Admitting you’re wrong stinks. Â I mean, honestly, who wants to tell the world that they made a mistake? Â Who wants to share their shortcomings with the general public? Â Not me, that’s for damn sure.
After making certain that someone, anyone at Remy’s read my entry about my experience there, the manager in question contacted me through the blog with an apology and an olive branch. Â I responded privately because, as is often the case with me, my response went much longer than your average blog comment. Â But after I sent the response, it occurred to me that the manager at Remy’s might not be the only one who needed to publicly comment. Â But first, in all fairness, I wanted to repost the manager’s comment:
Iâ€™m glad I had a chance to reflect upon my handling of your experience. I 100% agree that your request was a reasonable one, and my dialogue could have been 1000 times better. Iâ€™m truly sorry that I made you think or feel for a moment that what you had to say or feel wasnâ€™t logical or important to me, or even more importantly, to our business. Admittedly, the level of business we experienced at that time and on that day, was well beyond what we had expected or prepared for, and in no way is that an acceptable excuse for you to be made to feel anything but welcome or appreciated. I should have taken the time to be more careful, and willing to out of my way because that is my job. Instead, I made a hurried, backward logic decision in the moment that was neither in our guestsâ€™ (you) or my (the business) best interests. You should not have been punished because we were under duress. I apologize profusely, and wish to invite you back in as my guests. The entire team of Jerry Remyâ€™s cares, and I hope you will allow us to start over and make it up to you. Please let me know if you would be willing to accept my offer, and how I could facilitate that for you.
The facts are still the facts but the response can’t be ignored either. Â In my response back to the manager, I mentioned that my reasoning behind writing the entry on the blog as opposed to contacting Remy’s directly was because I felt like my opinion wasn’t of interest to Remy’s in this situation. Â But in focusing on my own, highly charged, emotions, I failed to consider others. Â It’s easy to pretend you live in a vacuum and I certainly feel that way sometimes but the truth is I wasn’t the only person involved in this situation and presenting my side without input from the others involved was an unfair way to tell the story.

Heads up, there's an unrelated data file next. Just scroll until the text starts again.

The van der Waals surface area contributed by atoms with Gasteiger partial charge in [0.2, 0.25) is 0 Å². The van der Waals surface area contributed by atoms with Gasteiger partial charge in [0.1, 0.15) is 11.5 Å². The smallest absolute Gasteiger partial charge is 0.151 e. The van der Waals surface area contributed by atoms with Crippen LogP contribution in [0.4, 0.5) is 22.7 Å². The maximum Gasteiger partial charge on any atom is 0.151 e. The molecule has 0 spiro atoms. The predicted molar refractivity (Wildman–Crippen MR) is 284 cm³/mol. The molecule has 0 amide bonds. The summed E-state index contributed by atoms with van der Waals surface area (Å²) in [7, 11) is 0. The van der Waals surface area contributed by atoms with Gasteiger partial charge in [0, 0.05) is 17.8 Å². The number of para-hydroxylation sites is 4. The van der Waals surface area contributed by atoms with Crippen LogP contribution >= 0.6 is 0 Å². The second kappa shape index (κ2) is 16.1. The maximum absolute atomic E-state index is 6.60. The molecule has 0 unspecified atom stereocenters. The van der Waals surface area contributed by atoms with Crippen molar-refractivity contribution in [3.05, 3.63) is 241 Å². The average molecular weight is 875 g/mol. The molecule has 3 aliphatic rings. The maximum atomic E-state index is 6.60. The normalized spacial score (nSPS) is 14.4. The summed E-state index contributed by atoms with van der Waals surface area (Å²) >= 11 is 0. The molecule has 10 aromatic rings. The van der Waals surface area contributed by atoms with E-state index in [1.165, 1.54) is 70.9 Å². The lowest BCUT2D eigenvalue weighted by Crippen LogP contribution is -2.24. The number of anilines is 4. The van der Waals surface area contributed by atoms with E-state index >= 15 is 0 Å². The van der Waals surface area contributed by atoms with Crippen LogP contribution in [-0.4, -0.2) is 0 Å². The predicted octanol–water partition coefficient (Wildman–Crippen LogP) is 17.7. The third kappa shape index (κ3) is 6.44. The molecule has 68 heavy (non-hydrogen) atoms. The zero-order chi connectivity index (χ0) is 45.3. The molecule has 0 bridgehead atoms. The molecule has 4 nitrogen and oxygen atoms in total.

I neither want nor expect Remy’s to treat me to anything as some kind of penance for what went down on Saturday but I do appreciate the offer being extended and I take it as a sincere gesture. Â My entry on the situation, while also being the truth, was a harsh reaction to Saturday’s event and Â I should have taken that pause before hitting “publish”. Â Of course, I suppose had I not published the entry I wouldn’t have heard from Remy’s about it and would have probably stewed about it for much longer than I did, so while I don’t completely regret writing about it, I know that I could have worded it all better and I apologize to Kelly, the manager at Remy’s (and Remy’s) and all of you folks reading because you all deserved better.
It’s worth noting that no one asked me to take down the original entry. Â As regular readers are aware, I try very hard in general to not generate too many negative vibes over here and in re-reading what I wrote yesterday the anger and negativity was steaming off of it. Â I’m a big fan of saying “Just because you CAN do it doesn’t mean you SHOULD”. Â That applies here. Â My story, I believe, was worth being told but I know there could have been a better way to tell it.
So we live and we learn and we grow from our experiences, right?